Tunisia / EU Relations

The relations between Tunisia and the European Union

Apart from their historical and geographical proximity, the cultural and commercial relations between Tunisia and Europe are long-standing. The first commercial agreement between the European Economic Community (EEC) and Tunisia dates back to 1969. It was followed by a cooperation agreement in 1976. In 1995 Tunisia was the first Southern Mediterranean country to sign an Association Agreement with the EU. This agreement, implemented in March 1998, established a free-trade area, eliminating customs duties solely for industrial and manufactured goods. Consequently, the Tunisian industrial products are exported to the EU at a zero-rate customs duty (and vice versa).

It should be noted first that this agreement has planned the tariff dismantlement over 12 years (1996-2008), and second that the Tunisian industrial companies benefited from flanking and upgrading measures, under the MEDA program (1995-2006) and the European Neighborhood and Partnership Instrument (since 2008). These flanking measures included both the tangible (equipment) and the intangible (human resources training and computer software) aspects. Almost 3500 Tunisian companies profited from these measures that helped them upgrade and improve both the quality of their products and their supervision rates, in order to be able to compete with the European companies.

The 1995 Association Agreement has always been the legal framework for the different form of political, economic, social, scientific and cultural partnership. It also fits into the context of Barcelona Euro-Mediterranean partnership process that Tunisia has adhered to since 1995, and the Union for the Mediterranean (UfM), the new intergovernmental organization.

The Association Agreement regulating the bilateral relations between the EU and Tunisia has instituted the following mechanisms:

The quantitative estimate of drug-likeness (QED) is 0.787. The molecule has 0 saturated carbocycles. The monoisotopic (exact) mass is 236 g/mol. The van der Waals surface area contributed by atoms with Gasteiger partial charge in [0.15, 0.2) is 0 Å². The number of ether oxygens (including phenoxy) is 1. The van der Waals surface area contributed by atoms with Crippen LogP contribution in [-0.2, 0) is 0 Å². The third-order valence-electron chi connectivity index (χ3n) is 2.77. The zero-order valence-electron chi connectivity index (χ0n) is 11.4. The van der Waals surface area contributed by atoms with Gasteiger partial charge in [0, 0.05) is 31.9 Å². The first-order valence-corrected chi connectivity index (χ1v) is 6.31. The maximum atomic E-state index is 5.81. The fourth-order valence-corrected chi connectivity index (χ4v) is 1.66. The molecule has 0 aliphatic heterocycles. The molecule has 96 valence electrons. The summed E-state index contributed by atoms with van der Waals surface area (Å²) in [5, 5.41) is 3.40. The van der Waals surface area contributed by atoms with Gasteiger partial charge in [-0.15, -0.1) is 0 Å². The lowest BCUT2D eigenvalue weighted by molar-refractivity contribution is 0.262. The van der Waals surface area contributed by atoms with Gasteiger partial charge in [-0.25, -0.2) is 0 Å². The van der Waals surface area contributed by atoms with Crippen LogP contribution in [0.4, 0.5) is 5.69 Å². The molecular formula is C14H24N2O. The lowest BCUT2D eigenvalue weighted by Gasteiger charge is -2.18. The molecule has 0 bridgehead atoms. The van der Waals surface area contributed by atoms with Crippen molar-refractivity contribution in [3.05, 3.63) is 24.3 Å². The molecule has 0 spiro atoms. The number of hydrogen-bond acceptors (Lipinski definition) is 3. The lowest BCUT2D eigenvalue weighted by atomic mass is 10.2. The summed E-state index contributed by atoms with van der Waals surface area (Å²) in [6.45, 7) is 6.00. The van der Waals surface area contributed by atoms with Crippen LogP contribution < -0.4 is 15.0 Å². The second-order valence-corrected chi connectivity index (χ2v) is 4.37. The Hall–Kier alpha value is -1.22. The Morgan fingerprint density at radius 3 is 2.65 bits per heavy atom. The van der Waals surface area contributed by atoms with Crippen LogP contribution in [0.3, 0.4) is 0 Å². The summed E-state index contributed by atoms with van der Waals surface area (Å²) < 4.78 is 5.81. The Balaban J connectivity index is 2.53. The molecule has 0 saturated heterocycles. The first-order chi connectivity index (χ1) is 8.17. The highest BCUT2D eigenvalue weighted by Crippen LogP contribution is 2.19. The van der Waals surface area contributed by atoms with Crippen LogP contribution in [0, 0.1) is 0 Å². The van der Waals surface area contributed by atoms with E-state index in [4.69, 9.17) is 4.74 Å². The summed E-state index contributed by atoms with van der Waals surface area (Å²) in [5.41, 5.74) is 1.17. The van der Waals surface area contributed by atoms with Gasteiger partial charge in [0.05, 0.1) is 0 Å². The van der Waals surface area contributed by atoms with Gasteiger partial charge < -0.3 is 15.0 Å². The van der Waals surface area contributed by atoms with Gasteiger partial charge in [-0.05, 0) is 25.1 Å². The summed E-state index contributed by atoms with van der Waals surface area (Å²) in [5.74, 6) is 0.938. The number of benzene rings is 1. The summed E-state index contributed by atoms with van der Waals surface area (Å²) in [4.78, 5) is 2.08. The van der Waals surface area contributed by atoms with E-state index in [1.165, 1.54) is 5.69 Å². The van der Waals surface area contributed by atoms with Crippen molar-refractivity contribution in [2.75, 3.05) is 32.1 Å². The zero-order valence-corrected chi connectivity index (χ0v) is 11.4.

• An Association Council (generally, an annual meeting at the ministerial level);
  • An Association Committee (comprising officials who are responsible for the administration of the agreement).

Besides, sub-committees and joint working groups were established in the areas affected by the agreement. Since 2011, in the aftermath of the political changes which occurred in Tunisia, the European Union has increased its assistance to the country in order to assist its democratic transition. In November 2012, Tunisia has gained the status of Privileged Partner.

These privileged relations are expected to be enhanced further. Negotiations for a future deep and comprehensive free-trade agreement (ALECA) were launched on 13 October 2015, during the visit of the European Commissioner for Trade, Cecilia Malmström.

A 20 Billion Euro trade balance in 2014

The European Union is Tunisia’s first trade partner. In fact, more than half (63.4%) of Tunisia’s international trade operations is with the EU.

  • In 2015, 74.5% of the total Tunisian exports were to the EU, and 55.7% of its total imports were from the EU.
  • France, Italy and Germany account for 78.1% of the Tunisian exports to the EU, and 58.2% of the total Tunisian exports.
  • In 2015, Tunisian exports decreased by 2.5% in comparison with 2014. The imports from the European Union have slightly decreased by 0.7%.
  • The approximate total amount of trade with the EU for 2015 was estimated to reach 19.5 billion Euros (almost 42.7 billion TND).
  • In the first quarter of 2016, the Tunisian exports to Europe amounted to 73.9% of the total exports (Source: Tunisian Ministry of Commerce).
  • Europe is also the first foreign investor in the country, with more than 3000 European companies, generating more than 315000 jobs. This foreign direct investment (FDI) represents 49% of the total FDIs (Source: National Institute of Statistics).